Jack Whyte was born and raised in Scotland, and educated in England and France. He migrated to Canada from the UK, in 1967, as a teacher of High School English, but he only taught for a year before starting to work as a professional singer, musician, actor and entertainer--a career he followed, one way and another and with many variations, for the next twenty years. In the early 1970s, Whyte researched, wrote, directed and appeared in a one man show based on the life and times of Robert Burns, Scotland's national poet. He toured Canada with the presentation, which he had written to appeal to non-Scots, Canadian audiences, de-mystifying the poet and his works and making them understandable and enjoyable to North Americans. The success of the show led him into writing for CBC National television, and eventually to a career in advertising, where he learned his craft as Head Writer and Creative Director of several advertising agencies before moving to the other side of the client-agency relationship, to act as Corporate Communications Director for a number of public and private companies. Whyte's interest in 5th Century history and the 460-year Roman military occupation of Britain springs from his early Classical education in Scotland during the 1950s, and he has pursued his fascination with those times ever since. That interest, allied with an equally fervent preoccupation with the Arthurian legend, led him, in 1978, to a sudden realization of the probable truth underlying the legend's central mystery of the Sword in the Stone. Then, knowing how it had been done, Whyte set out to tell the story, and to establish King Arthur securely in a realistic and feasible historical context. His saga, fleshed out by years of research, continues to unfold to the delight of his large and growing audience. Whyte is married, with five adult children, and lives in British Columbia, Canada.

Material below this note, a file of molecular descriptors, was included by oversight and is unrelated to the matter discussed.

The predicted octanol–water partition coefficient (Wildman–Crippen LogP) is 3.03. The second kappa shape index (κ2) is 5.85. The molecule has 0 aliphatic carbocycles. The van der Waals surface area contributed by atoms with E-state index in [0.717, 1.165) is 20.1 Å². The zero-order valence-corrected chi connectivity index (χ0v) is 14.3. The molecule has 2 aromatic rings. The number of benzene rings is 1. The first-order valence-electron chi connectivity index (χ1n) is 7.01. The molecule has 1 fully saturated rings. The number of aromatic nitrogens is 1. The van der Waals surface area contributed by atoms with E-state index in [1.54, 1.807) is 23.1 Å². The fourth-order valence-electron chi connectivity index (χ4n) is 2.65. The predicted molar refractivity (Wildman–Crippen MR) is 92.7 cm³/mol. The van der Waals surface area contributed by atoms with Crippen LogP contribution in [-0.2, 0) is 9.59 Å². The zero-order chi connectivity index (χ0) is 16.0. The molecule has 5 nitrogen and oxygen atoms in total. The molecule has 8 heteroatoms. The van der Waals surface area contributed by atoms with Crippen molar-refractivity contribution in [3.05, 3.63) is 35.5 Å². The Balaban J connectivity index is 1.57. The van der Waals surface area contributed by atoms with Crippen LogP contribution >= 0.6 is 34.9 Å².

Whyte puts the Knights Templar to rest in the uninspired final volume of his Templar trilogy (after Knights of the Black and White and Standard of Honor), a lengthy and pedantic history of the Knights and their 200-year-old tradition of service to the pope and Christianity, loaded with historical detail, but offering little suspense and even less action. When the Knights are declared outlaws by King Philip IV of France in an effort to crush their influence and seize their treasure, the Knights are arrested and tortured or driven into hiding. Templar knight Sir William Sinclair leads the survivors to temporary sanctuary in Scotland, where they team up with Robert Bruce, king of the Scots, who is embroiled in civil war and war with the English. After a promising opening, the story downshifts into a narrative bog of plots, schemes, court intrigues and hand-wringing over the Templars' future, but very little actually happens. This tale has great potential for a rousing, sword-swinging adventure, but instead is just a plodding medieval history without any zip. (Aug.) Copyright 2009 Reed Business Information.